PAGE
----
The APSRU/DPI&F wheat yield outlook is based on a shire scale. It does not take into account crop area planted and is purely a yield forecast. It does not take into account individual property circumstances or the effects and damage from poor crop nutrition, pests, diseases, frosts and distribution of planting rain within a shire. It should be noted that forecast quality of the crop outlook improves as the season progresses. For more information on the regional wheat crop outlook contact Andries Potgieter on (07) 46881417 or try www.dpi.qld.gov.au/climate where a full copy the wheat crop outlook can be found.
According to information from the Bureau of Meteorology "El Niño wrap up" at www.bom.gov.au/ key indicators in the Pacific suggest that the likelihood of a classic El Niño event developing this year has continued to recede. If this trend continues, the risk of a classic El Niño event developing this year will be substantially reduced.
The key region to watch for the development of El Niño or La Niña events runs east along the equator from the international dateline to South America. If sea surface temperatures (SST) in this region remain warmer than normal it is often associated with below median rainfall for much of eastern Australia.
The reason for the concern about the potential for an El Niño or borderline El Niño to develop this year has been that SST in the central equatorial Pacific have remained slightly warmer than normal. This is somewhat similar to the SST pattern that could be found for much of the second half of 2004 and early 2005. Rainfall for this period was below average for most of eastern Australia.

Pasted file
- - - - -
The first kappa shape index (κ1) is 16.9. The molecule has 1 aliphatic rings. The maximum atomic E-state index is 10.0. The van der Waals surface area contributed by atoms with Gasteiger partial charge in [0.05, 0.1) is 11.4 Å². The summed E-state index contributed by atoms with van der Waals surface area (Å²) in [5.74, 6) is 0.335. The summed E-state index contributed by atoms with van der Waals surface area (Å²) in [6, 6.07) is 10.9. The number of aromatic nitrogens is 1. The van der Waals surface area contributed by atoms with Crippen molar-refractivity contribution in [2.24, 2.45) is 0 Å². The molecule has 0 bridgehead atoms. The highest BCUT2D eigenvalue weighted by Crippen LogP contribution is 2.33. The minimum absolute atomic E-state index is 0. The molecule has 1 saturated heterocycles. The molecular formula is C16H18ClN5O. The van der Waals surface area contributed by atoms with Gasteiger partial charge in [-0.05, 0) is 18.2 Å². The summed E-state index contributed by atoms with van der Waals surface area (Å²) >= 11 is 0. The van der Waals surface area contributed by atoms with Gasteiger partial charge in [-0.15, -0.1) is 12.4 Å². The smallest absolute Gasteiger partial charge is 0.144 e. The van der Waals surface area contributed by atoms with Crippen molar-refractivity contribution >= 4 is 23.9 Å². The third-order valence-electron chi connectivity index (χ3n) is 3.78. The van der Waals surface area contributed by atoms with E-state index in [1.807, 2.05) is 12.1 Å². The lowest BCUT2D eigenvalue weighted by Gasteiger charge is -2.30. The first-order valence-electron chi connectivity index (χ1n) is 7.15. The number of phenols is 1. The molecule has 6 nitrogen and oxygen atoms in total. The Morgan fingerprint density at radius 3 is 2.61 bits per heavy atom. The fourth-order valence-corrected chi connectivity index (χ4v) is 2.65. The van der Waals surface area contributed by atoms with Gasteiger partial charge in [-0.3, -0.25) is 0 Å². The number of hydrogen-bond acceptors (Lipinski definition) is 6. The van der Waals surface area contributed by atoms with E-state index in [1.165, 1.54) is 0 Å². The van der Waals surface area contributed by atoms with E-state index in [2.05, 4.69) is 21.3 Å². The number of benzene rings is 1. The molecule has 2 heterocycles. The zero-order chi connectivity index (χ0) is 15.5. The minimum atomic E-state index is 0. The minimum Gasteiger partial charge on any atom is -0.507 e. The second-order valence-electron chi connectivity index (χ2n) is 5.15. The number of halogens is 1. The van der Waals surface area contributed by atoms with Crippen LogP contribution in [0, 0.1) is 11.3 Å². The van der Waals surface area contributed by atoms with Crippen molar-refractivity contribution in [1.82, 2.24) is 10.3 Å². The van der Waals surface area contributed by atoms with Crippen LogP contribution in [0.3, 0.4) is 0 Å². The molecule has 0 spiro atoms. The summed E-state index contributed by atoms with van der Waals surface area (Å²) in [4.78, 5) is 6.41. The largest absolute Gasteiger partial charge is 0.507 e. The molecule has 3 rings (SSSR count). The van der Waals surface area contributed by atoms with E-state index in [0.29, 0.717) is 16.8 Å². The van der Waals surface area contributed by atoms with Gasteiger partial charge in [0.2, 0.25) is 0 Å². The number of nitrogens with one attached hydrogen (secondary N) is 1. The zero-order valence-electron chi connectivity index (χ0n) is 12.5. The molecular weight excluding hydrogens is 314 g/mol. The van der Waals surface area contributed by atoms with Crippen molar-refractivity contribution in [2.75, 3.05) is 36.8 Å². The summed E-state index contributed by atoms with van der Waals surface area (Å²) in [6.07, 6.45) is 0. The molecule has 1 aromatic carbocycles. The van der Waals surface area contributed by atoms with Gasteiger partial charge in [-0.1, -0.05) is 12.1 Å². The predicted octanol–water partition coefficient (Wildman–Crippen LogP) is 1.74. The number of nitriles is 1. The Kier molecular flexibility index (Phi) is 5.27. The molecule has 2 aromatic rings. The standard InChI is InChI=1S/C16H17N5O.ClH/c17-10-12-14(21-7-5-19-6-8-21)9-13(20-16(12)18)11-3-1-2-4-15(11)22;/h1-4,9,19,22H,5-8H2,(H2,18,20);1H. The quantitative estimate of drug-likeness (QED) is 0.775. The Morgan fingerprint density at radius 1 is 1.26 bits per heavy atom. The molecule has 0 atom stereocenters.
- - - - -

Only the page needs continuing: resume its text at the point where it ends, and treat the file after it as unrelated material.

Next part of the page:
In terms of output from 12 surveyed reputable ocean or coupled ocean/atmosphere forecast models, 10 are showing a neutral SST pattern through to November with 1 showing an El Niño SST pattern and 1 showing a La Niña pattern. For more information on conditions in the Pacific try the IRI for Climate Prediction at http://iri.ldeo.columbia.edu/ or the US Climate Prediction Centre at www.cpc.ncep.noaa.gov/ Try www.longpaddock.qld.gov.au/
Despite the rain the number of drought declared shires in Queensland has increased. As of the 5th July there were 62 shires and 6 part shires drought declared under State government drought processes. This is approximately 60.6% of the land area of the State. There are also 107 Individually Droughted Properties (IDPs) in a further 17 shires.
The Queensland Government currently provides assistance to primary producers affected by severe drought. Information regarding drought declarations can be obtained from your local DPI Stock Inspector or the Rural Risk Strategies Unit. The unit can be contacted through the DPI&F Call Centre on 132523 or on (07) 3239 3181. For a full list of drought declared shires and the latest seasonal conditions report go to www.longpaddock.qld.gov.au/
As with any probability based forecast system it is important to consider the opposite aspect. For example, Nanango has a 75% chance of getting above 100 mm for July through to the end of September. This also means that there is a 25% chance of NOT getting 100 mm over July to September.
Another way of looking at this is that in around seven to eight years out of ten historically (or around three quarters) with the current SOI pattern, Nanango has received at least 100 mm over July to September. Therefore in two to three years out of ten historically (or around one quarter), Nanango has gotten less than 100 mm over July to September.
When looking at rainfall probabilities for your area it may make it easier to think of them in these terms:
1. Probabilities above 80% highlight a high chance 2. Probabilities above 60% highlight an above average chance 3. Probabilities below 40% highlight a below average chance 4. Probabilities below 20% have a low chance